SERVING GREENWICH VILLAGE SINCE 1933 | Volume 74, Number 6 | June 9 - 15 , 2004


Noises off!
Mayor Bloomberg’s announcement on Monday that he plans to overhaul the city’s noise code for the first time in three decades comes as welcome news.
Although Bloomberg’s Operation Silent Night program had some success on noise in targeted trouble spots, obviously more was needed. Noise continues to be the chief complaint to the city’s 311 quality-of-life hotline.

Editorial Cartoon

Talking Point
Exodus: Can Kerry stop a Jewish migration to Bush?
By Kenneth S. Baer
When I traveled in 2000 with then-Vice President Al Gore to the annual policy conference of the American Israel Public Affairs Committee, the premier pro-Israel lobbying organization, he was met with thunderous applause and a standing ovation, especially when he chastised the Bush Senior administration for promoting “linkage,” the use of loan guarantees to pressure Israel to make concessions to the Palestinians.

Scoopy’s notebook

Author on tour, part nine: Gramercy Hotel
By Andrei Codrescu
It’s raining in New York City and your author on tour is tired and melancholy. The overpriced hotel room he wakes up in is dreary and cold. Years ago, this was a cheap bohemian dive in Gramercy Park where $129 a night bought you a small suite with smoke-infused couches and bad light fixtures. It’s still a dive, though smoking is no longer allowed and the suites are twice as much.

Letters to the editor

70 years ago in The Villager

News In Brief

Housing activist Jane Wood is eulogized in Chelsea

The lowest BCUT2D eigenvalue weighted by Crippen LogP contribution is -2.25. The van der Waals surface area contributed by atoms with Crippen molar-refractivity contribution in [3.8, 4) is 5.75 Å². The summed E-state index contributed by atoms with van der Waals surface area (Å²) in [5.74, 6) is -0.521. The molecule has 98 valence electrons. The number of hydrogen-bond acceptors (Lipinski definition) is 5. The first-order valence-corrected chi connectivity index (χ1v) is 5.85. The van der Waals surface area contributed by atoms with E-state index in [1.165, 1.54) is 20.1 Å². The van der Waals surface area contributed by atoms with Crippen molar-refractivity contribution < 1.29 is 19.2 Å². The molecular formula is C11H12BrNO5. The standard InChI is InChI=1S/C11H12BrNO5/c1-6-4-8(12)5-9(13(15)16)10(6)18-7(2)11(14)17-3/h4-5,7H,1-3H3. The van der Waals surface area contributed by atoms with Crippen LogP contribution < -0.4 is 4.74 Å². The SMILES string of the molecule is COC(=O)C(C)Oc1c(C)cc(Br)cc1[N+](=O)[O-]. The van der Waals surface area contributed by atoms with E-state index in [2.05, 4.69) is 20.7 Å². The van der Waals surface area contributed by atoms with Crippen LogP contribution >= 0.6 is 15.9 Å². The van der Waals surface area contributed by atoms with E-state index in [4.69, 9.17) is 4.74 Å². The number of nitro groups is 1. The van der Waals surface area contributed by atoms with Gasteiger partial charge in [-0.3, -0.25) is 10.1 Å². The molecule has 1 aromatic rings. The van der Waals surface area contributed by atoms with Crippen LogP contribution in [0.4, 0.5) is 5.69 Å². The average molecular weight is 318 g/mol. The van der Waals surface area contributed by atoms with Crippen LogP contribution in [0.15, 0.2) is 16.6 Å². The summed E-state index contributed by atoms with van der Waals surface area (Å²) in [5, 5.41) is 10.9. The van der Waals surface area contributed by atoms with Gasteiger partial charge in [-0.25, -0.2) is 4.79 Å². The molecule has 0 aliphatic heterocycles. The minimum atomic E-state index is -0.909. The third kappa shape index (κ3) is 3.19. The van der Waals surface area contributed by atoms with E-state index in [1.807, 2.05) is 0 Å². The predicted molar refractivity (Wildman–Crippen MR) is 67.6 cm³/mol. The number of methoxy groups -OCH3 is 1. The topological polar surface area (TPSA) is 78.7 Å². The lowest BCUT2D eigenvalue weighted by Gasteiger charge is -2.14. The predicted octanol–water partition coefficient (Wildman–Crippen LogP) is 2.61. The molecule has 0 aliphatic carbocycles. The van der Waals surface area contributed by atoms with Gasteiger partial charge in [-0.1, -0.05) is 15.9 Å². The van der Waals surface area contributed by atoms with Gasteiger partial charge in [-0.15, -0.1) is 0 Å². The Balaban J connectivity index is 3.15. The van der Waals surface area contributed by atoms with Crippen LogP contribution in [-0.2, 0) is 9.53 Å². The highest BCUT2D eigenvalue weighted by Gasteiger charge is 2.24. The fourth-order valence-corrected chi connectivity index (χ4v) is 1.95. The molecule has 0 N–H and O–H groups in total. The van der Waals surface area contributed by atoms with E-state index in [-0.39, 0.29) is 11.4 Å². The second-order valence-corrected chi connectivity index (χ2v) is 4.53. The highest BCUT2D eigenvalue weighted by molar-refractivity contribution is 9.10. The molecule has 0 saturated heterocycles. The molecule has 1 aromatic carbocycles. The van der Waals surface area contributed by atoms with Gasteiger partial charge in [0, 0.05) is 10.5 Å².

Fight night on Avenue A

Joystick GI’s: Recruiting the video-game generation

Kiboko Projects present Kenya videos

Police Blotter



Francis Brunn, 81, famed juggler, lived later years in the Village
Francis Brunn, a juggler who played The Palace in Times Sq. with Judy Garland and performed on Ed Sullivan’s television show and before the crowned heads of Britain and Sweden, died at the end of May in Frankfurt, Germany, at the age of 81.

Robert Quine, 62, seminal guitarist, played with Richard Hell, Lou Reed
The body of well-known guitarist Robert Quine, 62, was found dead of a drug overdose in his fourth-floor Soho apartment at 96 Grand St. near Mercer St. at 9 p.m. Sat., June 5.


Bridge project spans research, crafts and teamwork
By Melanie Wallis
Children at the Village Community School embarked on a yearlong project about bridges and constructed their own 4-ft. model of a suspension bridge. It took 21 pupils from the first and second grades four months to complete the model, following the preliminary research.


Mighty O’s are the one constant in Juniors Division
By Gabriel M. Zucker
Only one week from the end of the regular season, things in the Greenwich Village Juniors Division are not too decided by way of the standings. The only constant has been the mighty Orioles, who claimed first place in the first week of the season and have long since clinched that position. Meanwhile, the rest of the teams are still battling it out while vying to break the iron curtain of the Birds.

Tigers sock it to the Sox

Young umps lay down the rules at J.J. Walker Field
By Judith Stiles